Maybe this fascination with initiation stories is what made me like the Australian-made film called Lion so much. Based upon a true story, this movie depicts the plight of a small rural boy in Northern India who gets lost, gets locked into a train and ends up on the streets of Calcutta. As he associates with other street children there, we see the terrible plight of homeless children.  At the end of the story, there is projected on the screen information showing that 80,000 children go missing in India annually. This movie individualizes the devastating problem in a deeply gripping way.

Once the child is “rescued” he is placed in a shabby and ill-administered orphanage for a while before he is adopted by a nice couple in Tasmania. Nicole Kidman deserves every acting award out there for her penetrating performance as the child’s adoptive mother. In her reserved Australian way, she conveys the heights of joy, the depths of disappointment and the quintessence of anger. I have never seen such credible acting in a movie.

Not to spoil the movie for you, I will convey that it ends happily—well, in a bittersweet way. I think the fact that it is a true story made it more poignant, but it was the initiation factor, the coming of age factor that drew me into the action and kept me there. Also, it is the first movie ever to make Google Maps a hero.

It is a story about brotherly love and about compassion triumphing over poverty. It is about the will and hardihood to survive in the face of seeming insurmountable odds. For that reason alone, it is worth far more than the price of a ticket. I was struck by the fact that Hollywood did not have much to do with this film, if anything. It was Australian made. There was no crudity, no nudity, no lasciviousness and no bad language. Hallelujah.

Monday, February 6, 2017

How Did the Magi Know?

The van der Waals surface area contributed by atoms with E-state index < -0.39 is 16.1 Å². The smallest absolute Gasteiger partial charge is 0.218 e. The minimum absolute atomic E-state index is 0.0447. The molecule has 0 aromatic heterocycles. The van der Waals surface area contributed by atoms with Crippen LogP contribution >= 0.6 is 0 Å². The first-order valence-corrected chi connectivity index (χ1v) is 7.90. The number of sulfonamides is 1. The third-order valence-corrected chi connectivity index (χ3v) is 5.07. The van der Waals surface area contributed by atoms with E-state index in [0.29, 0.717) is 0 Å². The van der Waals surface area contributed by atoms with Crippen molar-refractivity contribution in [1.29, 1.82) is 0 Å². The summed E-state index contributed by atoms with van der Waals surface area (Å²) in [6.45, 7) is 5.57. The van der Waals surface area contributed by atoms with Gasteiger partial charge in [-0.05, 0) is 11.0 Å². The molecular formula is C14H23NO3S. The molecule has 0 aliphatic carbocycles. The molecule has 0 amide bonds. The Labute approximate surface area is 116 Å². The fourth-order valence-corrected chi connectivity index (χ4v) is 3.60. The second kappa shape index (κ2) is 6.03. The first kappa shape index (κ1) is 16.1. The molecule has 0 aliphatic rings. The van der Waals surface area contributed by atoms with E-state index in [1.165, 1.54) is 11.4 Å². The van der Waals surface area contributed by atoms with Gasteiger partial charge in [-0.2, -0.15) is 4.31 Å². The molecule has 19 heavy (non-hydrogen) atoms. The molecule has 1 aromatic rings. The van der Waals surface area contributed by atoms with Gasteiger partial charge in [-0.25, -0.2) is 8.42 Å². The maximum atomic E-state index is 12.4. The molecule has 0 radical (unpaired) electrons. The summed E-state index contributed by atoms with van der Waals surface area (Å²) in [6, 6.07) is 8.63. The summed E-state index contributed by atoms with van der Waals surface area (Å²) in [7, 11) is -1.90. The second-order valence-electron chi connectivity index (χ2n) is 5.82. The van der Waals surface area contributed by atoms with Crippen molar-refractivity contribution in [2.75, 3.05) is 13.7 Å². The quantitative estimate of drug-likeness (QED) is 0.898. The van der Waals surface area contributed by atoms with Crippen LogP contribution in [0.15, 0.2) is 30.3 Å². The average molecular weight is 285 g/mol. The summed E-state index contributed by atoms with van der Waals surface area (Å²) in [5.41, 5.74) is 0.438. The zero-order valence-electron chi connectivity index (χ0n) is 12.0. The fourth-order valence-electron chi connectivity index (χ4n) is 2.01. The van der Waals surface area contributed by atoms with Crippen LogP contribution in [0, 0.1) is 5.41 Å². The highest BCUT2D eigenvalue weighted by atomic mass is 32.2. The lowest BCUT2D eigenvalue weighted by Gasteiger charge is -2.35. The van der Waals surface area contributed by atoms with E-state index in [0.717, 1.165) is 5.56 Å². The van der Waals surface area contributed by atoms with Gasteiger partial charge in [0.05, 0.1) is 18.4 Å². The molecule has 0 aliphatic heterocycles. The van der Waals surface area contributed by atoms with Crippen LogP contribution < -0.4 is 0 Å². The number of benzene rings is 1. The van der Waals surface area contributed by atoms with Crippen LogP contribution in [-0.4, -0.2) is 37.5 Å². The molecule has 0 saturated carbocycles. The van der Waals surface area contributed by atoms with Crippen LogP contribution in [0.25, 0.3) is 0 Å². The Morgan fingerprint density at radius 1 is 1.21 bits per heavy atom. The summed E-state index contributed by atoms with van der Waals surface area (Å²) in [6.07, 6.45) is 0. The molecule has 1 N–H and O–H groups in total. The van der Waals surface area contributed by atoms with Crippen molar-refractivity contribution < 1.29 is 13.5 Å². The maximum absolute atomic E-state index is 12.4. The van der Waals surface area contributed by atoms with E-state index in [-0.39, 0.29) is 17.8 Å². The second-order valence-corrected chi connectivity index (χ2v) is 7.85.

Where did the Magi come from and how did they know to search for the Christ? To speculatively answer that question, let me take you back some 2,500 years to a time when young Daniel and three friends were torn away from their homes after the siege of Jerusalem. They were taken to Babylon and forced to undergo a series of physical and mental evaluations. All four boys proved quite superior and were consequently enrolled in a royal finishing school to learn Chaldean language, literature, geography and worldview. They were reportedly 10 times better students than any of the other enrollees.

They excelled in all their classes. After successful completion of their training they were named junior wise men in the Province of Babylon. As such, they were soon called to a somber convocation where they learned that the irrational king had assigned the wise men of the kingdom a humanly impossible task: to interpret a dream he would not reveal to them. The royal decree proclaimed that if the wise ones could not tell him both the dream and its interpretation, all their houses would be burned with them and their families within.

Daniel and his friends were thus motivated to crack the ominous enigma. Not neglectful of their former lives and their Judaic worldview, they prayed all night and, at length, God revealed the dream to Daniel as well as its meaning. He bowed before the king humbly and with the respectful decorum learned in the royal academy. “Your Highness,” he said, “no man alive can accomplish what you require in the edict. However, there is a God in heaven who can and he has revealed the mystery to me.”